The charming wooden exterior of the excellent (but hidden from street view) sushi restaurant, Otomezushi, Kanazawa, Honshu Island, Japan, where we enjoyed an outstanding luncheon

The charming wooden exterior of the excellent (but hidden from street view) sushi restaurant, Otomezushi, Kanazawa, Honshu Island, Japan, where we enjoyed an outstanding luncheon

 

After our self-guided walking tour of Kenrokuen Garden, we walked over to the Naga-machi (old samurai) neighborhood, where, with the guidance of Google maps, we were able to walk behind a fence along a hidden path by a hostel to find a jewel of a sushi restaurant, Otomezushi.  Luckily, we had made a reservation considerably in advance of our arrival in Kanazawa, Honshu Island, Japan, as the sushi counter has only eight coveted seats and the restaurant has just a few small tables in the adjacent small dining room.  We were greeted by a very friendly sushi chef behind the counter who spoke some English and made us feel right at home, leaving the menu selection (8 pieces of sushi for lunch, plus soup and beverages) up to him – omakase.  Our hour-plus luncheon turned out to be some of the best sushi we have ever eaten.  Back on the ship a little reading online brought us several critical reviews noting that Otomezushi is not only the best sushi restaurant in Kanazawa (a city of nearly 500,000), but is considered one of the best sushi restaurants in Japan.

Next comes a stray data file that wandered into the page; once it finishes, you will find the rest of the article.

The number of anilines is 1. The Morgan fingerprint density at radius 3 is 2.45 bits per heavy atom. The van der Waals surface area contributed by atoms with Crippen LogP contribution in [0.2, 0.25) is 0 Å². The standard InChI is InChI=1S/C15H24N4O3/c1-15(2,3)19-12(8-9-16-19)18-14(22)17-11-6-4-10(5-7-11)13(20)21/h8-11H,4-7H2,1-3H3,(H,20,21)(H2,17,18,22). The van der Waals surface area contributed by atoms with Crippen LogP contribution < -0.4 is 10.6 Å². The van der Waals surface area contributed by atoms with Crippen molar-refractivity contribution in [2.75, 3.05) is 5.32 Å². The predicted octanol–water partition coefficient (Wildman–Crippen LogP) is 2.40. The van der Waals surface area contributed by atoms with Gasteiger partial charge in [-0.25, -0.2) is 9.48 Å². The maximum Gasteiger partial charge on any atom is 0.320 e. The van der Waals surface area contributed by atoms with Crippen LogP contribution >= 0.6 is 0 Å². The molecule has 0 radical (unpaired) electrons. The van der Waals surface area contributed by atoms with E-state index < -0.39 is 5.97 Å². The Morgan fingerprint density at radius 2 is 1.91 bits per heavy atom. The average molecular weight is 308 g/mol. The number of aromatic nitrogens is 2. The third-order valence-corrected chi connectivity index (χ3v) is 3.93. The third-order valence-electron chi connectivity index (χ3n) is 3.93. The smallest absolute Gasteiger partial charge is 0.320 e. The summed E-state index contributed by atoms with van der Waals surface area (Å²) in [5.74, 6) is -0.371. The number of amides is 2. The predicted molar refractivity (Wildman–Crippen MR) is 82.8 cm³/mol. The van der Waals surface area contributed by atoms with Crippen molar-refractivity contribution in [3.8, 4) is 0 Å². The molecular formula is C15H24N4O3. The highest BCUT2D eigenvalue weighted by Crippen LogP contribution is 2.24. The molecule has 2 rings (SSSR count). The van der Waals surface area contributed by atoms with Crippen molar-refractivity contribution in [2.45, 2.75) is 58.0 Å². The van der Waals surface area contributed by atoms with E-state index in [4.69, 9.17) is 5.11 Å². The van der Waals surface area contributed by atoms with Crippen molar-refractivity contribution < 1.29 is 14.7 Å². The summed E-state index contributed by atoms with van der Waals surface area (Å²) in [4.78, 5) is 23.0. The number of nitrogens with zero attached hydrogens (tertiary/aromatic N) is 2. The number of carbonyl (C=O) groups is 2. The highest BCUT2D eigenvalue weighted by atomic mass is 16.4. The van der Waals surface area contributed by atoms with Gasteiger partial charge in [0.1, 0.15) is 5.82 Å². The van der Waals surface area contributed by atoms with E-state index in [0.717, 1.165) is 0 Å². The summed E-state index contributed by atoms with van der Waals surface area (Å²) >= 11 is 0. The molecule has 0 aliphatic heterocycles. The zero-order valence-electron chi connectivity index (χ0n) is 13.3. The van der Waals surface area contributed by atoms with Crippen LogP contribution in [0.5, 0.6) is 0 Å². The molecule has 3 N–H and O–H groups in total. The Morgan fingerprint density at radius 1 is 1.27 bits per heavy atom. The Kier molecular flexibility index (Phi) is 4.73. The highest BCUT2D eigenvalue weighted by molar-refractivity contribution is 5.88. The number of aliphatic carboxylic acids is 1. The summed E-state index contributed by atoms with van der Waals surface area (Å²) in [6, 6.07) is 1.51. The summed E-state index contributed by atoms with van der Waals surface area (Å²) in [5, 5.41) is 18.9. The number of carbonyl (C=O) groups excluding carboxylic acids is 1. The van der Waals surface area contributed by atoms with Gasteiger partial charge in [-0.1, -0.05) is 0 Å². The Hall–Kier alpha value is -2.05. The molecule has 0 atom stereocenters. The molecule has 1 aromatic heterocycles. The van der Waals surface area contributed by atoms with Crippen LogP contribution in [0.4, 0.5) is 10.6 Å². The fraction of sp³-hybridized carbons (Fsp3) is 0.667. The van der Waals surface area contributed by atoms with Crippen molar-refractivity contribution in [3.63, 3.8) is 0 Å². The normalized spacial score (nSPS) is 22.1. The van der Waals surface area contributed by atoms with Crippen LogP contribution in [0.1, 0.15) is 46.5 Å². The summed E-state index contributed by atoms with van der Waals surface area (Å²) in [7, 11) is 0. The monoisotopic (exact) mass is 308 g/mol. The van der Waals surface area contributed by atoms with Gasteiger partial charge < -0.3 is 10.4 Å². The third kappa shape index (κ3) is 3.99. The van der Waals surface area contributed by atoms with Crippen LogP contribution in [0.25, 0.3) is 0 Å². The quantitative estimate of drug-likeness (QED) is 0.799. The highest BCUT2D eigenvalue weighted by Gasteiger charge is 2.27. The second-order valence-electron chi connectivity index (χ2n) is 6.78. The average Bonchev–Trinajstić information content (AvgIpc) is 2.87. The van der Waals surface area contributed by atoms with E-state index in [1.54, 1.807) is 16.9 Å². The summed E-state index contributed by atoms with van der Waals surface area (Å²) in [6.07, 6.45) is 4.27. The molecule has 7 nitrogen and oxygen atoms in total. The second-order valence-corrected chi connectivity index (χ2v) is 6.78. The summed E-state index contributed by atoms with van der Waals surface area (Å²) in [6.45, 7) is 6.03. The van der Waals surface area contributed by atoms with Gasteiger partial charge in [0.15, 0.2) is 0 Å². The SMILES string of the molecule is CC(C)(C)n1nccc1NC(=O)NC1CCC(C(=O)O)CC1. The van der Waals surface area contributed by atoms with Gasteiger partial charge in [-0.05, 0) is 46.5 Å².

We were mesmerized by the skills of the master sushi chef (we were seated at the center of the counter, giving us bulls-eye dead center seats for watching the preparation of all sushi for the restaurant over lunch), and, being surrounded by all Japanese diners, felt it would be inappropriate to photograph the individual servings of sushi.  The chef did agree to let me take a couple of photographs at the end of the meal.  Unfortunately, the photographs can’t fully convey how fresh the seafood was and the expertise of the chef in cutting and preparing the fish and seafood, rolling the rice, and then adding wasabi, sauces and garnishes to each individual piece of sushi.  Definitely the best uni we have ever eaten, and the toro (super fatty tuna) was right up there, too.  A fabulous experience (both the theater of watching all the preparations and the enjoyment of the superb sushi) – and we were very pleasantly surprised at how reasonable the total bill was.  Otomezushi gets our highest recommendation.

 

The master sushi chef preparing individual pieces of sushi – our seats were at the counter, right in front of the chef; Otomezushi, Kanazawa, Honshu Island, Japan

The master sushi chef preparing individual pieces of sushi – our seats were at the counter, right in front of the chef; Otomezushi, Kanazawa, Honshu Island, Japan

 

The chef’s sushi knife and a selection of fresh fish and prawns in the cooler at the preparation counter, viewed from our seats; Otomezushi, Kanazawa, Honshu Island, Japan